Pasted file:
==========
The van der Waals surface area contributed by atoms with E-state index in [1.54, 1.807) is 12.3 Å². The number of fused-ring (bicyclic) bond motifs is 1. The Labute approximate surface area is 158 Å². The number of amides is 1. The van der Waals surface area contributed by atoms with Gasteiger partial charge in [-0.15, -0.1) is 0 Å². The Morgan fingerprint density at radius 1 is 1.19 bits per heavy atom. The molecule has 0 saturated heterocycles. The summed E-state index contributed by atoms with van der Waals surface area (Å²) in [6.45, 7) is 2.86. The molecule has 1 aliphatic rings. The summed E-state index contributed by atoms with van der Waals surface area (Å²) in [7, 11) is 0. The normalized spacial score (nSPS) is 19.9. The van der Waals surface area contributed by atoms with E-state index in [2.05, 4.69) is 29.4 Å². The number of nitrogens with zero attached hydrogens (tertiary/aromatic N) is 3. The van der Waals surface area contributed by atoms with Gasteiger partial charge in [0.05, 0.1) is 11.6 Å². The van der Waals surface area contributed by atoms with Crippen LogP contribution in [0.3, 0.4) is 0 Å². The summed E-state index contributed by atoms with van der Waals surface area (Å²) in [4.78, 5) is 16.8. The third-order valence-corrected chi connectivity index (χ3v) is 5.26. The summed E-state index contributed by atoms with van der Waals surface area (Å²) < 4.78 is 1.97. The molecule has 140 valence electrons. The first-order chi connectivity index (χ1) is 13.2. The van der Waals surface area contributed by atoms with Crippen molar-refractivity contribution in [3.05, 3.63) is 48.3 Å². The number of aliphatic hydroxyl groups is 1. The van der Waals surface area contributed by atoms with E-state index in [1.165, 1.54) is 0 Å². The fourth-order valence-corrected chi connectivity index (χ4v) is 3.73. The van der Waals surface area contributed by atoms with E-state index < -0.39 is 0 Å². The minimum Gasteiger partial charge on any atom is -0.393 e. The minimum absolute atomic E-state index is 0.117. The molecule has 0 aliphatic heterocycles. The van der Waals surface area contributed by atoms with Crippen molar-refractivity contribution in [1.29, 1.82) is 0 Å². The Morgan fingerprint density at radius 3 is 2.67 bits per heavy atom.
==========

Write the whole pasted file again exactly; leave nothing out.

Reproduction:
The van der Waals surface area contributed by atoms with E-state index in [1.54, 1.807) is 12.3 Å². The number of fused-ring (bicyclic) bond motifs is 1. The Labute approximate surface area is 158 Å². The number of amides is 1. The van der Waals surface area contributed by atoms with Gasteiger partial charge in [-0.15, -0.1) is 0 Å². The Morgan fingerprint density at radius 1 is 1.19 bits per heavy atom. The molecule has 0 saturated heterocycles. The summed E-state index contributed by atoms with van der Waals surface area (Å²) in [6.45, 7) is 2.86. The molecule has 1 aliphatic rings. The summed E-state index contributed by atoms with van der Waals surface area (Å²) in [7, 11) is 0. The normalized spacial score (nSPS) is 19.9. The van der Waals surface area contributed by atoms with E-state index in [2.05, 4.69) is 29.4 Å². The number of nitrogens with zero attached hydrogens (tertiary/aromatic N) is 3. The van der Waals surface area contributed by atoms with Gasteiger partial charge in [0.05, 0.1) is 11.6 Å². The van der Waals surface area contributed by atoms with Crippen LogP contribution in [0.3, 0.4) is 0 Å². The summed E-state index contributed by atoms with van der Waals surface area (Å²) in [4.78, 5) is 16.8. The third-order valence-corrected chi connectivity index (χ3v) is 5.26. The summed E-state index contributed by atoms with van der Waals surface area (Å²) < 4.78 is 1.97. The molecule has 140 valence electrons. The first-order chi connectivity index (χ1) is 13.2. The van der Waals surface area contributed by atoms with Crippen molar-refractivity contribution in [3.05, 3.63) is 48.3 Å². The number of aliphatic hydroxyl groups is 1. The van der Waals surface area contributed by atoms with E-state index in [1.165, 1.54) is 0 Å². The fourth-order valence-corrected chi connectivity index (χ4v) is 3.73. The van der Waals surface area contributed by atoms with E-state index < -0.39 is 0 Å². The minimum Gasteiger partial charge on any atom is -0.393 e. The minimum absolute atomic E-state index is 0.117. The molecule has 0 aliphatic heterocycles. The van der Waals surface area contributed by atoms with Crippen molar-refractivity contribution in [1.29, 1.82) is 0 Å². The Morgan fingerprint density at radius 3 is 2.67 bits per heavy atom.